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Porkins on Sputnik: China Defends 10% Military Budget Increase as ‘Proportionate and Low’

The Chinese government recently announced a near 10% increase in their military budget for 2018. Chinese state media have defended the decision, saying it is part of a modernization program, calling the increase “proportionate and low.”

The increase is the biggest jump in Chinese military spending in recent years. In 2014, the total was $132 billion, which grew to $145 billion in 2015, $147 billion in 2016 and will reach $175 billion next year. Zhang Yesui, a spokesperson for the first annual session of the 13th NPC, explained that the extra money is not to increase China’s overall military capacity, but to update and modernize their armed forces:

“A large part of the growth of the defense budget is to make up for the low military spending in the past and is mainly used to upgrade equipment and improve the welfare of servicemen and women and the living and training conditions of grassroots troops.”

Sputnik spoke to political analyst Pearse Redmond about the geopolitical struggles that are the underlying reasons for China’s consistently growing military expenditure:

“As China becomes more and more integrated in the global economy it understands that maintaining economic superiority requires more security. In Africa, where China has poured vast sums of money into various projects, they have also been quietly building small military bases and developing relationships with various African military and security forces. For example, in Djibouti, once the exclusive military domain of the US, China now operates a naval base adjacent to the Port of Doraleh, which is west of Djibouti City.”

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The Ochelli Effect: Trump Duck Dynasty

From Ochelli.com

Aaron Franz, a cornerstone contributor to the Ochelli Effect, joins us for a rare Tuesday flanked by Porkins himself Pearse Redmond. Unique conversation is what we got. Trump scandals, The ever-shifting sands of the middle-east, and a march to madness in America all seem to be fair game. Chuck is still sick but moving forward with all he can. It was a good thing Aaron was with us, and Pearse kept everything flowing. By The Way, What is news? What should be the focus in the information wars? Is musical Chairs the official game of the Orange-White HouseAre Trump Era Bimbo-Eruptions the Newest Normal? trump duck dynasty, and The Trumpets duck the real questions about the bastard president. Butt-head without Beavis = Trump Jr.? The next wave of Drug Cartels. The Global Heroin market. Shall we dance? Playmates, Porn Stars, Propetual Warfare, Oh My …

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Show Notes:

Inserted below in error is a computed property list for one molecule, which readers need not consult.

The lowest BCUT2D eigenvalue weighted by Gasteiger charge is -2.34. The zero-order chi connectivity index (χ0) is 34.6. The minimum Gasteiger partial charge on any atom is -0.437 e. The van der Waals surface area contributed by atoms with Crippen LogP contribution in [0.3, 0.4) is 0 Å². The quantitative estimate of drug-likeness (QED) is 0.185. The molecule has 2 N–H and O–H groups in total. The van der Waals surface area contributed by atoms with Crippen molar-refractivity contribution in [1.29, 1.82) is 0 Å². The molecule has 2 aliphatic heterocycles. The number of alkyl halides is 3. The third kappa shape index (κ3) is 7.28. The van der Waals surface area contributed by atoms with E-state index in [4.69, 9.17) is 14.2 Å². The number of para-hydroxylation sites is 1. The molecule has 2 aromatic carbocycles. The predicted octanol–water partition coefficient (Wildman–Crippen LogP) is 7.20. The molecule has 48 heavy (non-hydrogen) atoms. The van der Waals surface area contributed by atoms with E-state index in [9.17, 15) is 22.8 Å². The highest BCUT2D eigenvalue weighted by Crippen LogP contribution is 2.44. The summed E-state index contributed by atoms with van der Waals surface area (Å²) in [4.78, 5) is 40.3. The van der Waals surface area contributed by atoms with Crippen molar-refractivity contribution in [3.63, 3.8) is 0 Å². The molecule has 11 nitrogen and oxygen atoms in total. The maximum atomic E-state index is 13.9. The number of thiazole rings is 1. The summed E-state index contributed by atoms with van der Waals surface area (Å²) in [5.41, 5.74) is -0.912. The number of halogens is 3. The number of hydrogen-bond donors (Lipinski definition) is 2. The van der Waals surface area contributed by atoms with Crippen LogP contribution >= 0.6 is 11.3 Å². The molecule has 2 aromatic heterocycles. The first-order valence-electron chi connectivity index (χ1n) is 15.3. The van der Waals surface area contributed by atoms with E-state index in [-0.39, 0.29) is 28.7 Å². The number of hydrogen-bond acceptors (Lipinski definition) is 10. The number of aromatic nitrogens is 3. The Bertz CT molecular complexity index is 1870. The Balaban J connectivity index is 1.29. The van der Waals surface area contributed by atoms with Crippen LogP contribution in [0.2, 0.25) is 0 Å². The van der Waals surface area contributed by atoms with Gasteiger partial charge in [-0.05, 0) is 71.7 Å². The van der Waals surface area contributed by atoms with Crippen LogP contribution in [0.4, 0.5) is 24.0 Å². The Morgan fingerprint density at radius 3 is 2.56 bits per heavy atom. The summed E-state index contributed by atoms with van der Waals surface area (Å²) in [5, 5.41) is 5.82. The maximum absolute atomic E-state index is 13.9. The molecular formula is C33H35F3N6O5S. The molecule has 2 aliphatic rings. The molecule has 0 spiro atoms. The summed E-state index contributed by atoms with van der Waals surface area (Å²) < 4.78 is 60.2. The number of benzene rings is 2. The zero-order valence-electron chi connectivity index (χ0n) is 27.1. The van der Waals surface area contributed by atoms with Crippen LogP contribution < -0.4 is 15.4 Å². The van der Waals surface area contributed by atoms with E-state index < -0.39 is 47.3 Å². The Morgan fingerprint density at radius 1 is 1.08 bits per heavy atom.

US military will not pursue Taliban into Pakistan

Porkins Policy Radio episode 113 Michael Swanson on Ken Burns Vietnam Propaganda

Michael Swanson, the author of The War State, joins me for an in-depth discussion of the Ken Burns and Lynn Novick Vietnam documentary series. I begin the conversation by discussing my own fascination with the Vietnam War. I talk about the influence my father has had on my understanding of the war, touching on his experiences with the army when he was drafted in 1969. Michael and I then dive into the film itself. We look at some of the serious flaws and aspects that the we felt were left out with the film including the CIA and drug trafficking. Michael and I dive deeper into the bizarre narrative that Burns and Novick craft, whereby the politicians and military leaders are never shown actually making policy decisions, but instead are shown as making bad choices with good intentions. Michael and I explore this concept in some depth and offer up our own reasons for why the Vietnam war was not started “in good faith by decent men.” Michael and I also critique the way in which the Gulf of Tonkin Incident is handled in the film. We explain how the film avoids admitting that the whole incident was made up and instead repeats an outright lie.

In the second hour Michael and I talk about some of the government talking heads that appear in film such as: John Negroponte, Leslie Gelb, Rufus Philips, and Donald Gregg. We explore their backgrounds and the destructive impact they had on the Vietnamese people. I talk with Michael about the Phoenix Program which is only briefly touched on in the whole series. We explore why Burns and Novick lay most of the blame of the Phoenix Program at the feet of the Vietnamese. Michael also elaborates on this by talking about the negative portrayal of the Vietnamese through out the film. We pay particular attention to North Vietnamese leader Le Duan and South Vietnamese leader Ngo Dinh Diem. Michael and I also discuss the documentaries skewed version of the assassination of Diem, and how yet again the CIA is almost completely airbrushed out of it. Michael and I touch on Lucien Conein’s integral role in the assassination as well as heroin trafficking. We also discuss the CIA’s war in Laos and discuss the overarching agenda behind the film. Michael and I also talk about the impact of Vietnam and its parallels with the Iraq and Afghan War.

Download PPR episode 113

Show Notes:

The War State

The War State (book)

Wall Street Window

PPR Special Michael Swanson Ken Burns Vietnam Extra

The Vietnam War

Douglas Valentine: Expectations for PBS/Ken Burns’ “The Vietnam War”

Reflections on the Vietnam War and the Ken Burns/PBS Series: John Ketwig

Alfred W. McCoy: The History of the Southeast Asian Drug Trade

What the Pentagon Papers Do and Do Not Reveal w/ Peter Dale Scott (1971)

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